News of the sale comes just three months after Repower issued a statement denying recent newspaper claims that the company was suffering liquidity constraints and thus planning to sell Denker & Wulf. Then it stressed "the board of management wishes to point out there are no plans and no intention to sell Denker & Wulf." Repower's Thomas Schnorrenberg still stands by that statement, saying "liquidity is and was sufficient. A sale to a third party was not planned." The management buyout, on the other hand, he suggests, has been on the cards for some time but bank financing was not readily available. "This came quite suddenly at the end of the year," he says.
Repower sold its 84.15% stake in Denker & Wulf to its managers, Torsten Levsen and Rainer Newe, for a mandatory minimum price -- to be confirmed following a full financial appraisal. The two men now hold just over 99% in the developing company, with the remaining stake held by REDKW Holding company. REDWK, which is owned by the two founders and namesake of Denker & Wulf, also owns 28.99% of Repower Systems. With 30 staff on its payroll, up to 70 MW of wind capacity operating and another 30 MW under construction, Denker & Wulf plans to continue its focus on the German market for now.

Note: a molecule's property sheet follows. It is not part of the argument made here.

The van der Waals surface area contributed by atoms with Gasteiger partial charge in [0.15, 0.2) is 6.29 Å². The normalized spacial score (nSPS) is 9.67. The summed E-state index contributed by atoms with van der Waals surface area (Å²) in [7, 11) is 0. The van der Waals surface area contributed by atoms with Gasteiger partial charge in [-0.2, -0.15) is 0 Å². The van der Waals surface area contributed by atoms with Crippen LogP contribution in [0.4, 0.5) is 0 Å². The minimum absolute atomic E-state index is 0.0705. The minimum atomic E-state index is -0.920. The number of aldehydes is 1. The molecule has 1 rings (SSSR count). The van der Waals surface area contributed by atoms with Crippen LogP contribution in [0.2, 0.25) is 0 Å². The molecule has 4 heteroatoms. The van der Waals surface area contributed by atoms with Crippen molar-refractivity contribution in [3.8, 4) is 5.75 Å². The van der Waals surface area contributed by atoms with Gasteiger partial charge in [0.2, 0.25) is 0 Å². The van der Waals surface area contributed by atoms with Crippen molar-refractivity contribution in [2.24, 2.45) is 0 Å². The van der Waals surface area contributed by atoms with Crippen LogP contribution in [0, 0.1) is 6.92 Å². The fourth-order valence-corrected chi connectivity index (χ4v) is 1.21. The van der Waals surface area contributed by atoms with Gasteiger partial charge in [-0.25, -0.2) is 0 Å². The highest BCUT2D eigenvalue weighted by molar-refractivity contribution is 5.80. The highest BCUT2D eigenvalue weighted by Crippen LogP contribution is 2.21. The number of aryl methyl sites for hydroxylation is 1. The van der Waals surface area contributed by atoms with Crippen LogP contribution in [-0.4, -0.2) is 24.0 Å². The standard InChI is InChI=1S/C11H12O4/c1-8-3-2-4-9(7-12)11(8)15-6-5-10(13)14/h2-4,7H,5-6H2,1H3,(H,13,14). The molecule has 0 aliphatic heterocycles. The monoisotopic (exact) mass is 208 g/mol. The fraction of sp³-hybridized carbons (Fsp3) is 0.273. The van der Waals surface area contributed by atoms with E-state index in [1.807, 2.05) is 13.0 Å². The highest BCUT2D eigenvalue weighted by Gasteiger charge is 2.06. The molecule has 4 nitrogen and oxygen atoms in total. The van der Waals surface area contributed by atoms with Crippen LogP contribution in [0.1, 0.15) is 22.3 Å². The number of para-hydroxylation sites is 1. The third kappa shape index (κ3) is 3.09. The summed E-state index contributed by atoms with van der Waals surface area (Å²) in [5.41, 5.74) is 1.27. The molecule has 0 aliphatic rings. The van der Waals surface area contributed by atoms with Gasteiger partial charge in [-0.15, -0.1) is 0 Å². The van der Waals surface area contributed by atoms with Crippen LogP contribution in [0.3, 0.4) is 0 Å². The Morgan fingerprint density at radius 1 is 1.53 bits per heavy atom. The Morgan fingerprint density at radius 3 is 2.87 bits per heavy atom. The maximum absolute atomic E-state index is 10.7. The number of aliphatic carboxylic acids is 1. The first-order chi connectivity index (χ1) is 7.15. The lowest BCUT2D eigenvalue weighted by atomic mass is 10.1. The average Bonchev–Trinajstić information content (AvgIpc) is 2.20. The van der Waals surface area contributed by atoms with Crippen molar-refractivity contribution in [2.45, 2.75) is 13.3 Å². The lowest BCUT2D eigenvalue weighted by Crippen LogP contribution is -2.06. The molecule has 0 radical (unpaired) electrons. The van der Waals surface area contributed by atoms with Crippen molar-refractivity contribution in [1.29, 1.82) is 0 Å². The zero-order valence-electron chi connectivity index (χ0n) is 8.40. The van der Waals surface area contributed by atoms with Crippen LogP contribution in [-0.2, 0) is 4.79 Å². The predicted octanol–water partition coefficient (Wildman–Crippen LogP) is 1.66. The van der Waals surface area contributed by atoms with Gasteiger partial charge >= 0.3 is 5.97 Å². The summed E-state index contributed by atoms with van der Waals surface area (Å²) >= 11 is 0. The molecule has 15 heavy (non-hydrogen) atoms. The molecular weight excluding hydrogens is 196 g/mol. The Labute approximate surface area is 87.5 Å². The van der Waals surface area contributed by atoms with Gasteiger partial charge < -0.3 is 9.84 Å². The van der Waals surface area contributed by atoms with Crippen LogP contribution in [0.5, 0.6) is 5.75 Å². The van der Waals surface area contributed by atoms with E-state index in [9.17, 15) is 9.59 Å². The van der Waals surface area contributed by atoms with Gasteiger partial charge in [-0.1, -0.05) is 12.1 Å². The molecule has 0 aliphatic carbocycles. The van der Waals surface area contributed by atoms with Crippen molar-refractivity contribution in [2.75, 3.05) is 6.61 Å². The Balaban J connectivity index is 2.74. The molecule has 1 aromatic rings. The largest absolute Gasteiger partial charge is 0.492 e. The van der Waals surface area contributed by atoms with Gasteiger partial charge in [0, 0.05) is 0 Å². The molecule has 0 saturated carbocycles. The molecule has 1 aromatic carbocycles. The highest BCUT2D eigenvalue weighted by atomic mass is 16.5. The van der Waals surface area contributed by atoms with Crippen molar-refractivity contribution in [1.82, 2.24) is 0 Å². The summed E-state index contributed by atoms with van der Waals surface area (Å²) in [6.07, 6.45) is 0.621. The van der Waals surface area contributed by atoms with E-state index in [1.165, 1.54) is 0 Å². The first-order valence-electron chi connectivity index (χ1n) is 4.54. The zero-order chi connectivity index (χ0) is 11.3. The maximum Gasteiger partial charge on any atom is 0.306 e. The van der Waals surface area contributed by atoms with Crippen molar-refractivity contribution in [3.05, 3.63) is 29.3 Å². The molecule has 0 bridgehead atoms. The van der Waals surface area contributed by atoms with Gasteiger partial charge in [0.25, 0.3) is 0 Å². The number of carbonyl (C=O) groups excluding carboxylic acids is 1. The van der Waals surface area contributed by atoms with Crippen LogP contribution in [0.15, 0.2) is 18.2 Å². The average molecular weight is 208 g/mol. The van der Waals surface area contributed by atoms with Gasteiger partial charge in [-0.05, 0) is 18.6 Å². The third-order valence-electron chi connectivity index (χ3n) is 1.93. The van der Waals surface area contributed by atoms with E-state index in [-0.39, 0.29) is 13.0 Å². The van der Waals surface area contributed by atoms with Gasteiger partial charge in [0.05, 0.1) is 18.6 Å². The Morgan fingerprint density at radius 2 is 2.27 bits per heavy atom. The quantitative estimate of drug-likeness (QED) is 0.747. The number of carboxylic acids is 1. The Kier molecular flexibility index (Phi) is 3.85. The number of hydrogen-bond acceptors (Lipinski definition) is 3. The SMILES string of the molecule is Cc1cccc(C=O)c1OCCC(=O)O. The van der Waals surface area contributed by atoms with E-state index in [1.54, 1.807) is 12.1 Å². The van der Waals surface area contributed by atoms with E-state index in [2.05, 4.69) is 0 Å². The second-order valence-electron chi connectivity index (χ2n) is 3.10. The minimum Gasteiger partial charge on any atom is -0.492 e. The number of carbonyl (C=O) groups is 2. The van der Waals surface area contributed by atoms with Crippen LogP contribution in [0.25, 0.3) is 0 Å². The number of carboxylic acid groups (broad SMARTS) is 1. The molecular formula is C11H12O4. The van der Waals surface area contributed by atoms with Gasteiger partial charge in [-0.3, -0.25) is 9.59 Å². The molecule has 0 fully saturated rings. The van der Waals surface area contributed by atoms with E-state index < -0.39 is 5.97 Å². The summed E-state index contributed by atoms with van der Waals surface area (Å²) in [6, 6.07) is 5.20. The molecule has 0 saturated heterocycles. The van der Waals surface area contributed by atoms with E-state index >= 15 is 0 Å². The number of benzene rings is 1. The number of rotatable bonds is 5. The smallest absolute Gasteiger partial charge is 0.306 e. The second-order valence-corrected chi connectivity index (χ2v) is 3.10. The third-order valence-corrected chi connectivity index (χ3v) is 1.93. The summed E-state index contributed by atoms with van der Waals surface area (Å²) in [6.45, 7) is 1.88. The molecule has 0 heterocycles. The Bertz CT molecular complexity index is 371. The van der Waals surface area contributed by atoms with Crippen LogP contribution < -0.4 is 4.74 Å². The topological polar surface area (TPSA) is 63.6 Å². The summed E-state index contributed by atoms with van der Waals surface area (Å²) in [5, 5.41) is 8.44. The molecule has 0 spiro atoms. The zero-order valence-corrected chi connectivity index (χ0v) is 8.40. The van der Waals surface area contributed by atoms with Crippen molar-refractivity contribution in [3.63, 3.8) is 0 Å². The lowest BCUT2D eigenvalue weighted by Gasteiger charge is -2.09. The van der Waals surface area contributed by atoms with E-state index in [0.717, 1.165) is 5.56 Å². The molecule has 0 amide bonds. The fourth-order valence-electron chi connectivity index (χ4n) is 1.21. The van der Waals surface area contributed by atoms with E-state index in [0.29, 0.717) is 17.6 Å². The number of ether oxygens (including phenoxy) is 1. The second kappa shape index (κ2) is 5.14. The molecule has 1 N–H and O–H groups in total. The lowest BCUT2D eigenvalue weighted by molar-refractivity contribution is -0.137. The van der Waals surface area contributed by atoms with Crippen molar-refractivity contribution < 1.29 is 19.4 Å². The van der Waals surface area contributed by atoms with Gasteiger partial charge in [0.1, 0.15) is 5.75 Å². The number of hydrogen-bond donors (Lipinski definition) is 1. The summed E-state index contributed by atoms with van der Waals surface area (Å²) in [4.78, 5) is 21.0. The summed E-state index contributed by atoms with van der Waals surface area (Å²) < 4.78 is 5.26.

While Repower says it will work with Denker & Wulf in the future under a preferred supplier agreement, Schnorrenberg says another reason for the sale is that project development is capital intensive. Repower needs its resources "to move into new markets and for new technology." The company's foreign business is expected to account for more than 50% of its sales in 2005, it says, forecasting a two-figure rise in sales this year. Sales in 2004 have remained around the same as 2003's EUR 299.3 million, but a drop in earnings before interest and taxes to EUR 5-10 million is expected compared with EUR 12.9 million in 2003.